With cutbacks made in the state Department of Agriculture, grants for PDRs will likely become very competitive, however.
Preserving open space not only creates a pleasing environment, but keeps the town's government small and a town tax nonexistent because fewer services need to be provided, according to Grattidge.
"The old saying, cows don't go to school, that rings true," he said. "In the long run, it's definitely more cost effective if the land stays farmland rather than become another subdivision."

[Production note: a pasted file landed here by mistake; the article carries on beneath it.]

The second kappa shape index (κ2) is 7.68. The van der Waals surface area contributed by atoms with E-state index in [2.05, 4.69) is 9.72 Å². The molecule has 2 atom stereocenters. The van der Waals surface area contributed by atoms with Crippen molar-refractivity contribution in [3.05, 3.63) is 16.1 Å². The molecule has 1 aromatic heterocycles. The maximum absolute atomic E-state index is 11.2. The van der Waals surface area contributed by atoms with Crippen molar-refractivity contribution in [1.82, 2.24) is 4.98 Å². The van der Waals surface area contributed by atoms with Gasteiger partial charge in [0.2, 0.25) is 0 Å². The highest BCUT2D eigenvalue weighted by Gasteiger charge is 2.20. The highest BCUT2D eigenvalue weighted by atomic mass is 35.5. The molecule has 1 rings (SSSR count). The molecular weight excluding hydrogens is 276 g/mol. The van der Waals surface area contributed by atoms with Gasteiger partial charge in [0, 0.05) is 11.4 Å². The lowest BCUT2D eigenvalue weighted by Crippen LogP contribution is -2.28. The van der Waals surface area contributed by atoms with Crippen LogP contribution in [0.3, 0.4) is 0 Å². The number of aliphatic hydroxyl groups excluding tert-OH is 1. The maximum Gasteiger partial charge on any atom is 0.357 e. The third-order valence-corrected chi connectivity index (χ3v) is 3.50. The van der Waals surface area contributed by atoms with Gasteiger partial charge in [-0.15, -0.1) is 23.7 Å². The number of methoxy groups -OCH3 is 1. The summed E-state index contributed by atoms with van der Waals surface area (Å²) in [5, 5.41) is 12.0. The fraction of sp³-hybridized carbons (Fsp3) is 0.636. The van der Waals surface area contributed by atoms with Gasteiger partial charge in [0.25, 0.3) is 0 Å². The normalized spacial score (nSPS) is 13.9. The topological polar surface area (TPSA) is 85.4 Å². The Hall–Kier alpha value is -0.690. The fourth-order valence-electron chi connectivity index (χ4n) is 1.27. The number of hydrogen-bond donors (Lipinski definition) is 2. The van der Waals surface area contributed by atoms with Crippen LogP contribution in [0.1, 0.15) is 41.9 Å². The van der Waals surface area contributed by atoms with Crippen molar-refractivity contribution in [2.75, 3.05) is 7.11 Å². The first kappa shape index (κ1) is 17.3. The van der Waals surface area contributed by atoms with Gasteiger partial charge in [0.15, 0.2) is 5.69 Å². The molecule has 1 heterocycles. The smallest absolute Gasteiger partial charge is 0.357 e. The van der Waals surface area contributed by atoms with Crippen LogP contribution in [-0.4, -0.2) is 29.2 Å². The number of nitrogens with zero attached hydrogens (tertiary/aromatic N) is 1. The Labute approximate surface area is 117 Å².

Once the task force takes the public's input into consideration, a final draft of the agricultural plan can be written and submitted to the Town Board. Once adopted, it will serve as a guiding document for the town, not unlike the recently completed comprehensive plan.
"We'll certainly be looking to get input from the residents, the landowners and the farmers on some of the ideas we have out there," said Grattidge. "We want this to be a very transparent process."
The draft plan can be viewed on the town's Web site at www.townofcharlton.org.""